Could a recent farm workers dispute in, De Doorns, a wine region in the Western Cape in South Africa, become the agriculture equivalent of the Lonmin’s platinum mine dispute?
National minimum wage in South Africa for agricultural workers is R69.99 a day (about US$8 per day).Striking workers in De Doorns are asking for a pay raise to R150 per day (US$17).
Some farms have been torched and the lives of farm owners threatened. Rubber bullets have been fired to disperse picketing workers.
Labour costs for vine, fruit and other perennial crop enterprises are higher as a percentage of farm costs than they are on arable farms which use machinery more than manual labour. The outcome of this dispute could have broad implications for more labour intensive farms throughout South Africa.
Similar strikes have already spread, with farm workers downing tools in Mpumulanga (formerly Eastern Transvaal), a far away region in the north east of the country.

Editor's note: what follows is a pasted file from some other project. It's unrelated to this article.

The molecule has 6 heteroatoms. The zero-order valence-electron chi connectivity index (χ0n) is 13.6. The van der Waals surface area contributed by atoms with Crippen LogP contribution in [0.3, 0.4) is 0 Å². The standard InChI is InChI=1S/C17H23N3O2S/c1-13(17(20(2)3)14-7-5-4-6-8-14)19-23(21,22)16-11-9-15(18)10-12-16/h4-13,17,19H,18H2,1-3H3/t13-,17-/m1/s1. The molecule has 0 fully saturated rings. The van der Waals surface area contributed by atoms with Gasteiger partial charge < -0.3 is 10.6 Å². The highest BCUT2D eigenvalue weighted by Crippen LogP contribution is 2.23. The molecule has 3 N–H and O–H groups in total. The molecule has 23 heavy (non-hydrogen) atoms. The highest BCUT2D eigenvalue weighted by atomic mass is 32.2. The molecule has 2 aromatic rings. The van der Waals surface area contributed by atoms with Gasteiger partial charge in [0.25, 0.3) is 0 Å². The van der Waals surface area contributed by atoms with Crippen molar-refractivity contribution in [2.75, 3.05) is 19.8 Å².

For South Africa, lower labour costs are one of the primary drivers of the competitiveness in global produce markets. If a precedent for pay rises is set, perennial farms will be less profitable and there will be less support for farmland prices.
Quite aside from the obvious ethical questions, this is a reminder of the social risks that exists for agricultural investors in poorer nations where farm incomes and agricultural land prices are tied to low labour costs.